Primer maintains PDF portability

It's no mystery: The problem with handheld computers is that they don'tdeliver all the capabilities of desktop computers. While Ansyr TechnologyCorp. can't remove all the limitations of handheld computing, it has removeda significant restriction by delivering Portable Document Format viewingcapability.

Adobe Systems Inc.'s PDF is recognized as a standard method for viewingand transporting documentation electronically, and Adobe's Acrobat softwareis widely present on desktop systems today. It is, however, conspicuouslyabsent from the handheld PC arena. This is where Primer has carved its niche.

Ansyr Primer PDF Viewer Version 2.3 supports many useful features foundwithin Acrobat, such as zooming within documents, hyperlinks within documents,encrypted PDF files and user-defined bookmarks.

More importantly, Primer offers the flexibility and convenience of readingPDF files on mobile devices. Although other applications can convert PDFfiles to HTML or other formats viewable on a handheld device, critical contentor formatting often is lost in such a conversion.

Viewing documents with Primer is a pleasure because Primer retains theformatting, graphics and fonts of the original PDF document. Documents canbe delivered in digital form with the same portability as paper and usersin the field can access these documents quickly and easily. A Navy mechanic,for example, can view a schematic of an engine while fixing it.

Primer's main targets audience within the federal arena are workersthat require secure access to complex content of scientific, technical ormedical nature. But it's obvious that Primer is good for anyone who needsto view more than just plain text and simple images.

We tested the Ansyr Primer software on a Hitachi Ltd. ePlate HPW-600with 16M of RAM running Microsoft Corp.'s Windows CE operating system. Theapplication ran flawlessly.

We were particularly impressed with Primer's ease of use, from the installationof the product — which took just a few clicks — to the no-nonsense customizableinterface. Primer runs almost transparently. Its main screen comprises mostlya large area for viewing documents and a few small buttons in the lowerleft-hand corner that control application and document-viewing settings.Primer runs on many types of handheld devices, including those from as NECCorp., Hewlett-Packard Co., Compaq Computer Corp. and Fujitsu Ltd., andthe software has even cracked into the cell phone market.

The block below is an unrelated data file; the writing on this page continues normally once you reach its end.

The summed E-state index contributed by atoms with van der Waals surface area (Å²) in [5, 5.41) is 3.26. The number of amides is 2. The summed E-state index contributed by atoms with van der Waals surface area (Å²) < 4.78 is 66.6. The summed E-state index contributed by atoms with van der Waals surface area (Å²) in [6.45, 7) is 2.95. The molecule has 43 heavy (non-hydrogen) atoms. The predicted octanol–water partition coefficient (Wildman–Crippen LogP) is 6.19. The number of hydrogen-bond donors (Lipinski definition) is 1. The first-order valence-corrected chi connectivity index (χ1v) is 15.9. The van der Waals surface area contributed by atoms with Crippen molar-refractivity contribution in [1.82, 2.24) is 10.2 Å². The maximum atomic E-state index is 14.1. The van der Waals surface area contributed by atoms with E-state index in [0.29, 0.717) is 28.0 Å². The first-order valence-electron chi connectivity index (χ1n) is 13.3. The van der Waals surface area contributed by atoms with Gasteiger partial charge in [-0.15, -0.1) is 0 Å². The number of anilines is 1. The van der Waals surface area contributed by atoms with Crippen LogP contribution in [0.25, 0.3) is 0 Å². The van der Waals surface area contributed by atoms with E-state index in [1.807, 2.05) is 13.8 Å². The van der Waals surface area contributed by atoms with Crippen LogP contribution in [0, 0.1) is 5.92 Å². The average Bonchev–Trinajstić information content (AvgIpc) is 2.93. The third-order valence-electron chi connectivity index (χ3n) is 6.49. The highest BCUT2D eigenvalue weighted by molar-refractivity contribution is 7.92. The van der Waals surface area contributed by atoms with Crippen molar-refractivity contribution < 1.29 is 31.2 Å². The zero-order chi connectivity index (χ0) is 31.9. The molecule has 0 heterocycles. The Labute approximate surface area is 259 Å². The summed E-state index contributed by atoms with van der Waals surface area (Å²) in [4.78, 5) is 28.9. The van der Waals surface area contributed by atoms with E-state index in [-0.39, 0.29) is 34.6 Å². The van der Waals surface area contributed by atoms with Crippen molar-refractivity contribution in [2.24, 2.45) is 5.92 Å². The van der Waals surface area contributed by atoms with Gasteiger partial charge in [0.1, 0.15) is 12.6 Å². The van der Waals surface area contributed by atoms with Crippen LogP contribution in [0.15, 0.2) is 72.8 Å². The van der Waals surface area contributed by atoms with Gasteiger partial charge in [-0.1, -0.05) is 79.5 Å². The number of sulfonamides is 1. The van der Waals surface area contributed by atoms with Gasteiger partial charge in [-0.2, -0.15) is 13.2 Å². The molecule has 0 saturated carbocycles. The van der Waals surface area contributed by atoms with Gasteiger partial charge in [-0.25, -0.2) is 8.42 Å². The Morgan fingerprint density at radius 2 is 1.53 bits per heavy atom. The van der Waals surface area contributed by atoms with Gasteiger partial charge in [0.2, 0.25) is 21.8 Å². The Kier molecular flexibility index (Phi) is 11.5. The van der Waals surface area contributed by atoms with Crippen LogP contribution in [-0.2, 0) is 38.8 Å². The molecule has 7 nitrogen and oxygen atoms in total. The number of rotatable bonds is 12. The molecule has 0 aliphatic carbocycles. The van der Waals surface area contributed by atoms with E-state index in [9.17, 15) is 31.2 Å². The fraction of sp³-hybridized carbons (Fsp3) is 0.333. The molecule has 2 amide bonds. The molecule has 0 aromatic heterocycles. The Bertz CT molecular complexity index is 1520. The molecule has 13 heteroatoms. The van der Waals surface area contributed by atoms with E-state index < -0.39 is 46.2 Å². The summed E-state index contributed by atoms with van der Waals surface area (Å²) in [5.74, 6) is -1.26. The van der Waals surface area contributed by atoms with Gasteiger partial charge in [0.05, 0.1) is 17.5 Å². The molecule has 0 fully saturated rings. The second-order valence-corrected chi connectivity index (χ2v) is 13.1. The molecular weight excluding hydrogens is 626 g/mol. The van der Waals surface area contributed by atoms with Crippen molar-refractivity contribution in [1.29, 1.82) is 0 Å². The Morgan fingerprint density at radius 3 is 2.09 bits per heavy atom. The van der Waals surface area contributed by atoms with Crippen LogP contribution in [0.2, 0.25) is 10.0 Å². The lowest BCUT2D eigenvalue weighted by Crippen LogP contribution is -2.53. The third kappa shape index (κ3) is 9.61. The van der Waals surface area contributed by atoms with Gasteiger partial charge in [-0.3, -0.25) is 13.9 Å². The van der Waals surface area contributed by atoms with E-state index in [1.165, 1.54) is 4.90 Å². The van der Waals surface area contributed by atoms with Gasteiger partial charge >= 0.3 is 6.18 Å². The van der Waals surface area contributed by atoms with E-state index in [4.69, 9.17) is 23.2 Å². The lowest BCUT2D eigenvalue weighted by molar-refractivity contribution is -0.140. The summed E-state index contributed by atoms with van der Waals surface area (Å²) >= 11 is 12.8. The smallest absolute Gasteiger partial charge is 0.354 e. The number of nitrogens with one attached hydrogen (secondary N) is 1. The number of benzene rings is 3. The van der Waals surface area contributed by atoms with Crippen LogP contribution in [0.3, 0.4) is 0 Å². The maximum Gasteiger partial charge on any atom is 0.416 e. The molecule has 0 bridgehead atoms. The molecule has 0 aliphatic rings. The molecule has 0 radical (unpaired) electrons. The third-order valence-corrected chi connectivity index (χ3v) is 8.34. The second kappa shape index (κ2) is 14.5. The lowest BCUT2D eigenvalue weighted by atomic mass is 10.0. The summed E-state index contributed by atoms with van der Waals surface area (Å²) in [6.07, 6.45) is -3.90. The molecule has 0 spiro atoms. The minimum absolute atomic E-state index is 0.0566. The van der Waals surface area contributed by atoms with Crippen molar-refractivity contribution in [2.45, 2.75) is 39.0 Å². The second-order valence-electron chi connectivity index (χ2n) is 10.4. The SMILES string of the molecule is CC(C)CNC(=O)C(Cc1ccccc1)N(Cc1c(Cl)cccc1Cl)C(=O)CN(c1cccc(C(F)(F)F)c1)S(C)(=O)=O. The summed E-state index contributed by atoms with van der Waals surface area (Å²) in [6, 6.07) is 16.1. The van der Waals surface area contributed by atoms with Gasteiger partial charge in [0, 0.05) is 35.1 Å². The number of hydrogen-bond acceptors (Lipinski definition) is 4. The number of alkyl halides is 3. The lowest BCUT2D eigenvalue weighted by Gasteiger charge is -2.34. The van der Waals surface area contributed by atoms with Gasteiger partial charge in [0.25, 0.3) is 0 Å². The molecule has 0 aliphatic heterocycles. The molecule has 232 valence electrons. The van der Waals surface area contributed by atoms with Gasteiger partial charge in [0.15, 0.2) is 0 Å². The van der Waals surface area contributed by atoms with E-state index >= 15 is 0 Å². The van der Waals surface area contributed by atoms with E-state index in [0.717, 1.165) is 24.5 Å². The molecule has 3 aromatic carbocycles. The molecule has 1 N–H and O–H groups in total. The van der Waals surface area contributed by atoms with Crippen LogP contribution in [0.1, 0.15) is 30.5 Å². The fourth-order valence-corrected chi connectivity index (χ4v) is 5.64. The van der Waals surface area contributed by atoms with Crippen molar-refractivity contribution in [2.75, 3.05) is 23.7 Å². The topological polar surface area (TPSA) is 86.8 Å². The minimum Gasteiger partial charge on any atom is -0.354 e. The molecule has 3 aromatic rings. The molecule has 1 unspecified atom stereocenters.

Ansyr Technologies plans future versions of Primer that will supportXML, HTML, rich text, plain text and document image types such as fax, JPEGand bitmap. High-fidelity PDF forms also will be supported.

Primer is not fancy, but it does achieve the goal of relieving mobileprofessionals from the burden of carrying hard copies of critical informationinto the field. Primer is definitely worth a look, especially by those whoneed to view formatted text and complex images from handheld devices whileon the go.

Ed Gray is a freelance writer based in Washington, D.C. He can be reachedat [email protected].


Ansyr Primer PDF Viewer Version 2.3

Score: B

Ansyr Technology Corp.
(425) 688-1600

Price and availability: Ansyr Primer PDF Viewer is available free toindividual users for a 30-day trial. After the trial period, users mustpurchase the software for $50, but government agencies are eligible forother pricing schedules. Volume discounts and support packages also areavailable. The product is available for download and purchase on Ansyr Technology'sWeb site.

Remarks: Ansyr's Primer software is great for the handheld PC user whoneeds to view documents in Portable Document Format in the field or on thego. It can run on Microsoft Corp.'s suite of desktop operating systems (Windows95, 98, NT and Windows 2000), but Primer is specifically designed to runon a variety of handheld devices that use a mobile OS such as Windows CE,Pocket PC or Palm OS.


  • Defense
    Soldiers from the Old Guard test the second iteration of the Integrated Visual Augmentation System (IVAS) capability set during an exercise at Fort Belvoir, VA in Fall 2019. Photo by Courtney Bacon

    IVAS and the future of defense acquisition

    The Army’s Integrated Visual Augmentation System has been in the works for years, but the potentially multibillion deal could mark a paradigm shift in how the Defense Department buys and leverages technology.

  • Cybersecurity
    Deputy Secretary of Homeland Security Alejandro Mayorkas  (U.S. Coast Guard photo by Petty Officer 3rd Class Lora Ratliff)

    Mayorkas announces cyber 'sprints' on ransomware, ICS, workforce

    The Homeland Security secretary announced a series of focused efforts to address issues around ransomware, critical infrastructure and the agency's workforce that will all be launched in the coming weeks.

Stay Connected